First, let’s begin with a more traditional investment vehicle: stocks. Unless they are held within an Individual Retirement Account (IRA), dividend income is subject to income taxes, and capital gains are subject to capital gains tax. 

With real estate, rental income is largely sheltered from taxes through deductions, both mortgage interest deductions and depreciation deductions. Even though your property appreciates in value, you can write it off as if it was depreciating

Similarly, capital gains are sheltered 100% if you do a 1031 exchange, which is a means of using the equity in your current property as a down payment on a new property without paying taxes upon sale. Utilizing these advantages can optimize the process of building generational wealth with real estate.

If you’re unfamiliar with this method of deferring capital gains, watch our educational webinar on 1031 exchanges here. (You must be a member to watch. It’s free to join!)

A middle aged couple talk with an estate planning advisor and learn how to build generational wealth with real estate.

3. Estate Planning

The final “pillar” of generational wealth is good estate planning. This process determines how your assets will be preserved, managed, and distributed after death or in the event you become incapacitated, and includes:

  • Making a will
  • Setting up trusts
  • Naming an executor and beneficiaries
  • Setting up funeral arrangements.

Estate planning is essential to ensure as much of your wealth as possible passes to your heirs and that they are protected from a time-consuming and costly probate process. 

For more information, please refer to our ultimate estate planning guide for wealth preservation.

RealWealth Resources

RealWealth is an education company and not a law firm, so RealWealth is not allowed to give legal advice. That said, we have two very capable law firms within our ecosystem that can help you with estate planning. You can find them in our investor portal on the “Resources” tab under “Asset Protection.

These two firms specialize in asset protection, tax planning and estate planning. They have been thoroughly vetted by RealWealth and are highly recommended.

A happy young couple with keys to their new house.

How to Build Generational Wealth With Real Estate by Timing Your Transfer of Wealth

I’ll close with one final consideration about the timing of your wealth transfer. 

As we noted at the beginning, wealth is often transferred after death but can also be given while you’re still alive. When you think about it, that’s when your heirs need the most help, especially when they’re in their 20s.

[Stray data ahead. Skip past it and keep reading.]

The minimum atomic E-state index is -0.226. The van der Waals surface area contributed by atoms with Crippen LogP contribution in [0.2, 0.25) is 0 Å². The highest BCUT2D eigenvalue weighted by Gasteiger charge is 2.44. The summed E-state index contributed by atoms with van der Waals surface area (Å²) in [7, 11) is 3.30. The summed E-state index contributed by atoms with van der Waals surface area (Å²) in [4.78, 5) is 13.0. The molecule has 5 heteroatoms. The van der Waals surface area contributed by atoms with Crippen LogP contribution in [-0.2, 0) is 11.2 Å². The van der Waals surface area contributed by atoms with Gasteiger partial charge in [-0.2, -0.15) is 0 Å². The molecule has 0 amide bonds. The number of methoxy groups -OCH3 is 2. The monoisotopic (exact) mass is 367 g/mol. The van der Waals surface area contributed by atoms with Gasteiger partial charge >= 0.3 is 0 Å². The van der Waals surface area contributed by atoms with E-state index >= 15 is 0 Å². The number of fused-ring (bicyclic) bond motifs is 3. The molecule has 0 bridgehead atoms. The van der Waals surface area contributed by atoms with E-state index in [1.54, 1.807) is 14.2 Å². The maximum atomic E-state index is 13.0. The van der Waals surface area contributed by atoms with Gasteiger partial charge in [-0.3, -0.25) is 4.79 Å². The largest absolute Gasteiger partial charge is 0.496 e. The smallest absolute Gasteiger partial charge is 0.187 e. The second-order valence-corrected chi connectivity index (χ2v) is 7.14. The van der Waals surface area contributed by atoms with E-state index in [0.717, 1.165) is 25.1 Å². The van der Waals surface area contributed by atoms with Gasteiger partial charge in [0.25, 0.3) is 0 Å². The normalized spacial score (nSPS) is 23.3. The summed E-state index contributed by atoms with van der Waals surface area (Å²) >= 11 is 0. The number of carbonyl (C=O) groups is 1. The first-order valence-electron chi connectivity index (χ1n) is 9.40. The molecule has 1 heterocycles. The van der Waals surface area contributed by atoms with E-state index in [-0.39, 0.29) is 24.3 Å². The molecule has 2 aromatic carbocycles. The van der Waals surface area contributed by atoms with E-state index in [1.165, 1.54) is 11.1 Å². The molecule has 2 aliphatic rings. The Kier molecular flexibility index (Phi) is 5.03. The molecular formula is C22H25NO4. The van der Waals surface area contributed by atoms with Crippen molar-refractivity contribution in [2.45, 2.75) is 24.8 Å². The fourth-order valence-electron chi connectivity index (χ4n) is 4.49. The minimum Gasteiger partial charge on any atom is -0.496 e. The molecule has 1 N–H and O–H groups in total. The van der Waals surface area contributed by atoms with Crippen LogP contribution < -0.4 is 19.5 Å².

Most 22-year-olds have just graduated from college and have student loans to pay off with little employment or credit history. They’ll probably wind up renting for 10 years before they can save enough money for a down payment and have good enough credit to qualify for a home loan. Unfortunately, these 10 years are a wasted decade financially.

This is where real estate shines. If you put a $50,000 down payment on a $250,000 home for your offspring’s primary residence, they could build a solid credit history by paying off a mortgage instead of paying rent. Plus, they’ll build home equity and capitalize on their home’s appreciation.

To help put this into perspective, let’s use the 6% yearly appreciation value example. If they purchased a home for $250,000 after 10 years, it would have an appreciated value of $447,711! 

Hence, that $50,000 inheritance at 22 is in many ways more valuable than a $250,000 inheritance at age 52. By this age, your children will be well-established in their careers. They’ll most likely have paid off student loan debt and have jobs, mortgages, and a credit history. They can’t get back the years they could have capitalized on real estate’s compounding effect.

Giving them a leg up in their 20s gives them a serious advantage. When considering how to build generational wealth with real estate and strategizing your inheritance gifting, don’t just think about how much you’ll give, but also when to gift it for maximum impact.

How RealWealth Can Help You Build Generational Wealth

When deciding on an investment strategy, look beyond how to get rich and think about what asset class is most likely to keep you and your heirs rich. You’ll be hard-pressed to find anything that is even close to the reliable returns of generating wealth through real estate.

To see if real estate investing is right for you, sign up for a free RealWealth membership. You’ll have access to over 900 educational videos and articles that can answer most of your questions, including how to build generational wealth with real estate. If you’d like to investigate this further, you can even speak to an experienced Investment Counselor, like me, who can show you what a real estate portfolio would look like for your wealth plan.

Joe Torre, RealWealth Investment Counselor